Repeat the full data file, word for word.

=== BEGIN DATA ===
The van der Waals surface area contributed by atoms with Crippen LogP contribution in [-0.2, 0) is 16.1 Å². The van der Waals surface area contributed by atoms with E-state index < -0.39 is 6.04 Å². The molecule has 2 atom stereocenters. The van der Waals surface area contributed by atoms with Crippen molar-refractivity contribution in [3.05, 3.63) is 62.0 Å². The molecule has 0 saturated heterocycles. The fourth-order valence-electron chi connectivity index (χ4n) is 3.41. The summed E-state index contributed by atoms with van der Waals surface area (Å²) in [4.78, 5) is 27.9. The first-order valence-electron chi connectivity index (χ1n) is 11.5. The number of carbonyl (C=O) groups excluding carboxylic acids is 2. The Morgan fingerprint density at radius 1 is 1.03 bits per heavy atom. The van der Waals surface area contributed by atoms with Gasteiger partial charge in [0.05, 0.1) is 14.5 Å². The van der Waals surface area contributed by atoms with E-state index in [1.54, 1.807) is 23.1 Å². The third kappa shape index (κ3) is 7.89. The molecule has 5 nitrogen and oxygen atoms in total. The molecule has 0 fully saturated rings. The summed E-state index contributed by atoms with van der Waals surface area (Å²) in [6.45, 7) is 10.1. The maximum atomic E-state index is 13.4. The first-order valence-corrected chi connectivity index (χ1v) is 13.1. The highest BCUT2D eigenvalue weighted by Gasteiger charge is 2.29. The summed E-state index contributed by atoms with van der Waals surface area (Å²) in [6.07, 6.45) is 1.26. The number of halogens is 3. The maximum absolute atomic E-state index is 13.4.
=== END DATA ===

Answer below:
The van der Waals surface area contributed by atoms with Crippen LogP contribution in [-0.2, 0) is 16.1 Å². The van der Waals surface area contributed by atoms with E-state index < -0.39 is 6.04 Å². The molecule has 2 atom stereocenters. The van der Waals surface area contributed by atoms with Crippen molar-refractivity contribution in [3.05, 3.63) is 62.0 Å². The molecule has 0 saturated heterocycles. The fourth-order valence-electron chi connectivity index (χ4n) is 3.41. The summed E-state index contributed by atoms with van der Waals surface area (Å²) in [4.78, 5) is 27.9. The first-order valence-electron chi connectivity index (χ1n) is 11.5. The number of carbonyl (C=O) groups excluding carboxylic acids is 2. The Morgan fingerprint density at radius 1 is 1.03 bits per heavy atom. The van der Waals surface area contributed by atoms with Gasteiger partial charge in [0.05, 0.1) is 14.5 Å². The van der Waals surface area contributed by atoms with E-state index in [1.54, 1.807) is 23.1 Å². The third kappa shape index (κ3) is 7.89. The molecule has 5 nitrogen and oxygen atoms in total. The molecule has 0 fully saturated rings. The summed E-state index contributed by atoms with van der Waals surface area (Å²) in [6.45, 7) is 10.1. The maximum atomic E-state index is 13.4. The first-order valence-corrected chi connectivity index (χ1v) is 13.1. The highest BCUT2D eigenvalue weighted by Gasteiger charge is 2.29. The summed E-state index contributed by atoms with van der Waals surface area (Å²) in [6.07, 6.45) is 1.26. The number of halogens is 3. The maximum absolute atomic E-state index is 13.4.